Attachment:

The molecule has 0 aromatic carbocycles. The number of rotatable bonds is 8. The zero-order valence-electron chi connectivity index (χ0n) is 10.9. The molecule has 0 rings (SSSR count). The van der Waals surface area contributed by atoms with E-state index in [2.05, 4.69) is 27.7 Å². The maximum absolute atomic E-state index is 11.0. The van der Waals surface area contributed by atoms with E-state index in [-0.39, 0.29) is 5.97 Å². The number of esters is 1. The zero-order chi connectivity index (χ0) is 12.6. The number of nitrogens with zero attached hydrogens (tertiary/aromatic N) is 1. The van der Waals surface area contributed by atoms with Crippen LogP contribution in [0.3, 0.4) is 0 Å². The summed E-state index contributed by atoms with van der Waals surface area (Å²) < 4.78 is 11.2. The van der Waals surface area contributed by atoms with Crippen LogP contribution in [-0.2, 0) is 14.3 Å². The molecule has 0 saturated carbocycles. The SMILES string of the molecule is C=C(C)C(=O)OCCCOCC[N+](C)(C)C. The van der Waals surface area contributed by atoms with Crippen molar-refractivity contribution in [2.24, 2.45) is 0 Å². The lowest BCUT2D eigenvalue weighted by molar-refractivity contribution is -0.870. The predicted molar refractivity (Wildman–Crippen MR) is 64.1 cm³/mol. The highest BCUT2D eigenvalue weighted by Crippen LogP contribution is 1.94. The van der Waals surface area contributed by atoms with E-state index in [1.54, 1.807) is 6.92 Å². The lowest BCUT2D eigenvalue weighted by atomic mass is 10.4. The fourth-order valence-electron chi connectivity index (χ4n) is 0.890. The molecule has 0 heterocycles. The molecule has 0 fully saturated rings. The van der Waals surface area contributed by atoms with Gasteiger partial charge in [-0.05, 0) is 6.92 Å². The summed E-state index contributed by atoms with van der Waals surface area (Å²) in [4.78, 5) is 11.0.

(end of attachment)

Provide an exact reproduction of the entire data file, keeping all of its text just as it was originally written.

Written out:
The molecule has 0 aromatic carbocycles. The number of rotatable bonds is 8. The zero-order valence-electron chi connectivity index (χ0n) is 10.9. The molecule has 0 rings (SSSR count). The van der Waals surface area contributed by atoms with E-state index in [2.05, 4.69) is 27.7 Å². The maximum absolute atomic E-state index is 11.0. The van der Waals surface area contributed by atoms with E-state index in [-0.39, 0.29) is 5.97 Å². The number of esters is 1. The zero-order chi connectivity index (χ0) is 12.6. The number of nitrogens with zero attached hydrogens (tertiary/aromatic N) is 1. The van der Waals surface area contributed by atoms with Crippen LogP contribution in [0.3, 0.4) is 0 Å². The summed E-state index contributed by atoms with van der Waals surface area (Å²) < 4.78 is 11.2. The van der Waals surface area contributed by atoms with Crippen LogP contribution in [-0.2, 0) is 14.3 Å². The molecule has 0 saturated carbocycles. The SMILES string of the molecule is C=C(C)C(=O)OCCCOCC[N+](C)(C)C. The van der Waals surface area contributed by atoms with Crippen molar-refractivity contribution in [2.24, 2.45) is 0 Å². The lowest BCUT2D eigenvalue weighted by molar-refractivity contribution is -0.870. The predicted molar refractivity (Wildman–Crippen MR) is 64.1 cm³/mol. The highest BCUT2D eigenvalue weighted by Crippen LogP contribution is 1.94. The van der Waals surface area contributed by atoms with E-state index in [1.54, 1.807) is 6.92 Å². The lowest BCUT2D eigenvalue weighted by atomic mass is 10.4. The fourth-order valence-electron chi connectivity index (χ4n) is 0.890. The molecule has 0 heterocycles. The molecule has 0 fully saturated rings. The van der Waals surface area contributed by atoms with Gasteiger partial charge in [-0.05, 0) is 6.92 Å². The summed E-state index contributed by atoms with van der Waals surface area (Å²) in [4.78, 5) is 11.0.